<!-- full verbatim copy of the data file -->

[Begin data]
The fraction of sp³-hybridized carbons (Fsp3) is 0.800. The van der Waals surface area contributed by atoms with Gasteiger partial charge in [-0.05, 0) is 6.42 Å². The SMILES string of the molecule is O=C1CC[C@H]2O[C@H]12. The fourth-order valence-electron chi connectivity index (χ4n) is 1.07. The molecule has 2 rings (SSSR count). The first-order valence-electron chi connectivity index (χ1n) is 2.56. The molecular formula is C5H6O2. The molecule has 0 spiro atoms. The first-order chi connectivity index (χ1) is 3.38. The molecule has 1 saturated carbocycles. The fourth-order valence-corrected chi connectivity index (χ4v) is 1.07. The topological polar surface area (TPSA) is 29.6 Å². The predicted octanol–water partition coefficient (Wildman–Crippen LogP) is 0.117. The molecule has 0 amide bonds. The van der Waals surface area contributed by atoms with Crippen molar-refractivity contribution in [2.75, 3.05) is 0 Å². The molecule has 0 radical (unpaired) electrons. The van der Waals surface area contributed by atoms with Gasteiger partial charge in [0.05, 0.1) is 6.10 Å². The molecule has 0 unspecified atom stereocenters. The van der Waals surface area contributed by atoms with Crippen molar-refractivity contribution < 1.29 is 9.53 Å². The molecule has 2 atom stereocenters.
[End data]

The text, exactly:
The fraction of sp³-hybridized carbons (Fsp3) is 0.800. The van der Waals surface area contributed by atoms with Gasteiger partial charge in [-0.05, 0) is 6.42 Å². The SMILES string of the molecule is O=C1CC[C@H]2O[C@H]12. The fourth-order valence-electron chi connectivity index (χ4n) is 1.07. The molecule has 2 rings (SSSR count). The first-order valence-electron chi connectivity index (χ1n) is 2.56. The molecular formula is C5H6O2. The molecule has 0 spiro atoms. The first-order chi connectivity index (χ1) is 3.38. The molecule has 1 saturated carbocycles. The fourth-order valence-corrected chi connectivity index (χ4v) is 1.07. The topological polar surface area (TPSA) is 29.6 Å². The predicted octanol–water partition coefficient (Wildman–Crippen LogP) is 0.117. The molecule has 0 amide bonds. The van der Waals surface area contributed by atoms with Crippen molar-refractivity contribution in [2.75, 3.05) is 0 Å². The molecule has 0 radical (unpaired) electrons. The van der Waals surface area contributed by atoms with Gasteiger partial charge in [0.05, 0.1) is 6.10 Å². The molecule has 0 unspecified atom stereocenters. The van der Waals surface area contributed by atoms with Crippen molar-refractivity contribution < 1.29 is 9.53 Å². The molecule has 2 atom stereocenters.